On opening day of Hem’s New York studio, AN Interior talks shop with the brand’s founder Petrus Palmer

Ahem, Hem

Hem's founder, Petrus Palmer

Returning to the cobblestone streets of Manhattan, Stockholm-based furniture brand Hem opened the doors to its new permanent home in New York City. The studio has made a name for itself with affordable, well-made furnishings and designer collaborations with Max Lamb, Luca Nichetto, Pauline Deltour, GamFratesi, and Philippe Malouin, among others.

Now open on Broome Street, the space features furniture vignettes where visitors can browse the collections and purchase for same week delivery. The location operates more like a design studio (as opposed to a typical showroom), offering by-appointment creative services, in a setting furnished with the independent design brand’s sustainable furniture, lighting, and accessories. AN Interiors’ products editor Gabrielle Golenda sat down with Hem’s founder Petrus Palmer to discuss how he designed the New York studio and how he plans to engage the city’s creative community. 

Hem's new permanent location in New York City.
Hem’s New York design studio features large, over-hanging pendants from Wästberg, a Swedish lighting brand. (Brian Ferry)

Hem Ney York Design Studio
Neon lights mark the spot of the design showroom located on the second floor. (Brian Ferry)

AN Interior: How did you pick the showroom location?

Petrus Palmer: It’s our second space in the United States. We opened our first store in downtown Los Angeles last fall. Coming to New York, we wanted to make sure we were in a neighborhood that matches the creative values of Hem. Soho is home to most of the design brands and there are a lot of design firms and architects. Maybe, more importantly, it’s the only truly walkable part of the U.S. You can walk around and be inspired.

We didn’t want to have a street-level space because we’re not yet open for the weekends. It’s a by-appointment studio for interior designers and architects.

AN: What was it about the space that drew you to it?

PP: It’s a beautiful brick and iron building. It has intrinsic value that you can build on. Then there are high ceilings and windows in both directions.

AN: Why are you bring a permanent location to New York City now?

PP: To meet more people. As a brand and purveyor of quality and design, trust is our main goal. You need to get that final piece of the puzzle that you don’t get online—online, you can see everything from the quantity that we have in stock to the price level, but you won’t actually get to touch anything. That’s so important. In the end, to be able to get face to face with the brand and touch the products is imperative.

AN: What was your approach to the design of the showroom?

PP:  We put up some walls to show different settings. We have a blue curtain—which is also the fabric that we use for our furniture—to seal it off. We used big pendants from Wästberg, a Swedish lighting brand.

Hem’s New York Studio features a rotating display of the brand’s classics, including the Kumo Sofa, shown here. (Brian Ferry)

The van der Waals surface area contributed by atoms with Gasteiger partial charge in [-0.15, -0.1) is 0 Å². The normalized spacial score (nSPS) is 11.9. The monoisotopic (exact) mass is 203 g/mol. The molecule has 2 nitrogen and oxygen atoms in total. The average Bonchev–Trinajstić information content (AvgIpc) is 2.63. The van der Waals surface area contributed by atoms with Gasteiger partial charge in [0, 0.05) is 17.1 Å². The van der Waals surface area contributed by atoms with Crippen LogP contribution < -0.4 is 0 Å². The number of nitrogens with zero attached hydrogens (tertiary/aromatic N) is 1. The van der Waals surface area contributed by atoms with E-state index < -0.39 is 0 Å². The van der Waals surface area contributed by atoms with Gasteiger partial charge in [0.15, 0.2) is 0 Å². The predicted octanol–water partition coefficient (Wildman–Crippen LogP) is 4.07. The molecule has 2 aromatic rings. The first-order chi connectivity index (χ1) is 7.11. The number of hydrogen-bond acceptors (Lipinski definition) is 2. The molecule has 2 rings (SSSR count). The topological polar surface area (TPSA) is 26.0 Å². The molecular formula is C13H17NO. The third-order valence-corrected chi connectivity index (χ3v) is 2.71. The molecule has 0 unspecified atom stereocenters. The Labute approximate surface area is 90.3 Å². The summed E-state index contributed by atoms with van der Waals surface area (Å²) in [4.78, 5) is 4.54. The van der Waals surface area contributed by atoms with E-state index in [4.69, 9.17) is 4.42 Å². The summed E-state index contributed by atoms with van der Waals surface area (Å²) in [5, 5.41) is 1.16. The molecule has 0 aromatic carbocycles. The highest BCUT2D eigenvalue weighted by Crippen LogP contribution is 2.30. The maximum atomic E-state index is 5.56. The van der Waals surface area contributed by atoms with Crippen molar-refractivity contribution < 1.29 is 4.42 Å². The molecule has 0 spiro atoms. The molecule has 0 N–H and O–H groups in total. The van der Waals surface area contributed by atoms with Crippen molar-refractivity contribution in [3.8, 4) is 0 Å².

HEM NYC Studio
Taking advantage of the high ceilings of the Soho space, Chen & Kai’s piece is 10 feet tall, fashioned from 20 mirrored panels. (Brian Ferry)

Hem opens the doors of the new permanent design studio in New York City.
The showroom also highlights several collaborations, like the monolithic wood Max Table by Max Lamb and a limited edition steel vase with a powder coating by Jenny Nordberg. (Brian Ferry)

AN: What makes the New York location different from the studios in Los Angeles and Stockholm?

PP: In all of our locations we instill the Hem spirit of collaboration with site-specific installations. For the New York space, I worked with Brooklyn-based designers Chen & Kai, who I have known for years. It was the right time to work with them, and we devised a sculpture that would greet visitors when they walked in. Standing nearly 10 feet tall, the sculpture is made of a grid of 20 mirrors. Each mirror was made the old-fashioned way, by pouring silver nitrate on a panel. It stands out, kind of like a disco ball.

AN: How do you plan to use the space with the larger design community in the city?

PP: I hope we can be an environment where you can come back on a recurring basis for something new.  I am looking forward to having workshops for co-ops and dinners to unveil new products.

The design community is a pleasant community. It’s a strong culture. People appreciate the soft things: art, food—everyday things.

AN: What designers will you be working with this year?

PP: We have an exciting new project coming up, which was supposed to be launched in Milan. I think maybe we will introduce it at New York Design. I can’t say exactly who, but we will be working with a designer from the U.K. that I have been admiring for years.

AN: What is your personal favorite Hem piece?

PP: I am very fond of the Kumo sofa. I think it summarizes everything that is good about Hem. High design, high quality, easy to assemble, flat-packed for shipping, comfortable.

AN: What is inspiring you these days?

PP: I am now really into space-age stuff, 1970s sofas. Anything by Pierre Paulin, like the Dune sofa.

Header image: Hem’s founder, Petrus Palmer. (Courtesy Hem)